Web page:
In a uniquely American scene of mourning, community members in a small Texan town where 19 elementary school children were fatally shot in their classroom gathered the following night in a bull-riding ring beneath the Texan and American flags to put their faith in Jesus – and one another.
Religious leaders, speaking in turns in English and Spanish, urged the townspeople of Uvalde to hold one another tight and trust in their God, even in the face of so much horror.
“God still loves these little children,” said Tony Gruben, pastor of the Baptist Temple Church. “We don’t understand it, but he does.”
The vigil at the Uvalde County Fairplex on Wednesday night was a coming together and a communal letting of sorrow and emotion, as mothers of children lost in the shooting at Robb Elementary School squeezed their other children, and family and friends wept in the bleachers.
In addition to the children, two teachers were killed.
Laid bare here was the devastation begotten by the worst of American culture, the gun violence that bursts forth in sudden, senseless brutality in schools and churches and workplaces.
Also unmistakable was the best the United States has to offer, the sense of community that holds little towns together all across the country, especially in the face of tragedy.
Hundreds if not more came out. They said they had to be together at a time when such tragedy had one way or another hit all of them, given how interconnected people’s lives are here.
Lory Zimmerman, who taught at Uvalde’s junior high for 25 years, still lives in town and now teaches in a neighboring district, said the vigil was about “being with everybody,” about remembering how much they love their town in a moment when nothing else makes sense.
This was never supposed to be Uvalde’s fate. How could it be?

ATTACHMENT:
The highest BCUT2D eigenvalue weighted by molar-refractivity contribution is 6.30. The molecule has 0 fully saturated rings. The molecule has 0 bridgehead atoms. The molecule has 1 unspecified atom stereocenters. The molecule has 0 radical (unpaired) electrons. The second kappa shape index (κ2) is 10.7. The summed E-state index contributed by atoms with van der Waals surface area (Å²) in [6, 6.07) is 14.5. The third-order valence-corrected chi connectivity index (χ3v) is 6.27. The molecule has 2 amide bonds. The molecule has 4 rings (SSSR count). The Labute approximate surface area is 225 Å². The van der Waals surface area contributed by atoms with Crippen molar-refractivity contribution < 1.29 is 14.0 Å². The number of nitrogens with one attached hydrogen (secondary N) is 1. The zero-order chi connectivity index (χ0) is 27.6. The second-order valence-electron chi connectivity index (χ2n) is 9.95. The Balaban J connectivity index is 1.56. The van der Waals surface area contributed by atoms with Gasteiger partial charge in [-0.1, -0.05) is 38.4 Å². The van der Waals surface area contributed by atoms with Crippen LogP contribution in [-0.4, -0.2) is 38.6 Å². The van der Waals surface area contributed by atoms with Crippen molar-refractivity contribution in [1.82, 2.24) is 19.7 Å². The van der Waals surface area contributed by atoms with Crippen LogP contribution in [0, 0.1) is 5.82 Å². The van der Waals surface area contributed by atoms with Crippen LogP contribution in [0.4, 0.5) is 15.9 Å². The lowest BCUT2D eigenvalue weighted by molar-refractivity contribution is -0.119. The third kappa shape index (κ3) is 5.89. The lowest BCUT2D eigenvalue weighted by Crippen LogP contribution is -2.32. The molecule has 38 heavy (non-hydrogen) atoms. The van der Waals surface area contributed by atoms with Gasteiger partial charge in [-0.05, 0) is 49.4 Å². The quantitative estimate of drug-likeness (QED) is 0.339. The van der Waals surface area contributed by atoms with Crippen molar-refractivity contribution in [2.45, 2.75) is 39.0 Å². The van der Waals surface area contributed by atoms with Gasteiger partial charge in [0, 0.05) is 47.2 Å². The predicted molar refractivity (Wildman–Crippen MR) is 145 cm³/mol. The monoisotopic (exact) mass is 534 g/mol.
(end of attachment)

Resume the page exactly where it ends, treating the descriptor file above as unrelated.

“We’re just all numb right now. Nobody knows what to think. This wasn’t supposed to happen in our small town, ”she said. “We go through active shooter drills all the time, and it’s just drills. We didn’t think it’s ever going to be here with us. ”
Sitting on the bleacher right in front of Zimmerman was one of her former students, Rebecca Taylor, who grew up in the town of 16,000. Everyone is so close in Uvalde that everyone knows someone who was hurt, Taylor said. Her son, seated next to her, went to school with kids who lost siblings and cousins.
It’s part of what made Tuesday, when the names of the young victims trickled out with agonizing slowness, so difficult for the whole town, which waited and grieved with the frantic parents collectively.
“Yesterday we were all waiting for the names,” Taylor said. “Piecing that together has just been heart-wrenching – realizing whose grandchild it was, whose cousin it was.”
And so it was in the Fairplex that weeping broke out periodically as the pastors onstage called on the town to be there for one another in the coming days, and to never lose trust in God.
People responded by saying “Amen,” or putting their hands in the air, or bending their heads and closing their eyes in prayer.
The pastor said they saw their agony and disbelief, their pain and anguish, their questions and fears and anger. They said they had cried that day thinking about all the young children who lost their lives, and the others who survived but have now “seen more than they should ever see in their lives.”
He prayed for the “children who saw what happened to their friends, that God will heal their little hearts, their little souls.” And he noted that he had seen “great love” in the community in the face of evil in the last two days – exactly what was needed.
“You don’t overcome evil with more evil,” he said. “You overcome evil with love.”
As the vigil concluded, a violinist took to the stage in the bull ring and played “Amazing Grace.”
After, families gathered in small groups, sobbing into one another’s shoulders.
One mother, too overcome to speak, nonetheless put forward a picture of her 10-year-old daughter, Alithia, who was killed, wanting those around her to see whom she’d lost.